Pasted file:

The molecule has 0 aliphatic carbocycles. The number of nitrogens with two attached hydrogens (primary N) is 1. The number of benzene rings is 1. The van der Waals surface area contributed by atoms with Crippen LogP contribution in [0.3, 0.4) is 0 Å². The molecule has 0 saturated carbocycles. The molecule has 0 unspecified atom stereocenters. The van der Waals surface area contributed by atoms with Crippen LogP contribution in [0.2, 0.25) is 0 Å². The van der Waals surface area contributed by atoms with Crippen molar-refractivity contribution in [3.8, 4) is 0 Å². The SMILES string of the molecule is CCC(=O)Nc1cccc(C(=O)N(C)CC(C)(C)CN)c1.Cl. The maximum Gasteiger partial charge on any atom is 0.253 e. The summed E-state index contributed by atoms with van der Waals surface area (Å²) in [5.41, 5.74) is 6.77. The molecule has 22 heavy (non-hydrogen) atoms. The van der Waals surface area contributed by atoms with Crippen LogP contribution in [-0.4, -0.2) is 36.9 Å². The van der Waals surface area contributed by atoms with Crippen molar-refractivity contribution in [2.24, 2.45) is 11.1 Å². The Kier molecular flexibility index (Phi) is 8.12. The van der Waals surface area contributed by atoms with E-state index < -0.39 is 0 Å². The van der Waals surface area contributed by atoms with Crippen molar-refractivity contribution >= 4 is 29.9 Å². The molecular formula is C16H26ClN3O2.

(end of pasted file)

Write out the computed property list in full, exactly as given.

The molecule has 0 aliphatic carbocycles. The number of nitrogens with two attached hydrogens (primary N) is 1. The number of benzene rings is 1. The van der Waals surface area contributed by atoms with Crippen LogP contribution in [0.3, 0.4) is 0 Å². The molecule has 0 saturated carbocycles. The molecule has 0 unspecified atom stereocenters. The van der Waals surface area contributed by atoms with Crippen LogP contribution in [0.2, 0.25) is 0 Å². The van der Waals surface area contributed by atoms with Crippen molar-refractivity contribution in [3.8, 4) is 0 Å². The SMILES string of the molecule is CCC(=O)Nc1cccc(C(=O)N(C)CC(C)(C)CN)c1.Cl. The maximum Gasteiger partial charge on any atom is 0.253 e. The summed E-state index contributed by atoms with van der Waals surface area (Å²) in [5.41, 5.74) is 6.77. The molecule has 22 heavy (non-hydrogen) atoms. The van der Waals surface area contributed by atoms with Crippen LogP contribution in [-0.4, -0.2) is 36.9 Å². The van der Waals surface area contributed by atoms with Crippen molar-refractivity contribution in [2.24, 2.45) is 11.1 Å². The Kier molecular flexibility index (Phi) is 8.12. The van der Waals surface area contributed by atoms with E-state index < -0.39 is 0 Å². The van der Waals surface area contributed by atoms with Crippen molar-refractivity contribution >= 4 is 29.9 Å². The molecular formula is C16H26ClN3O2.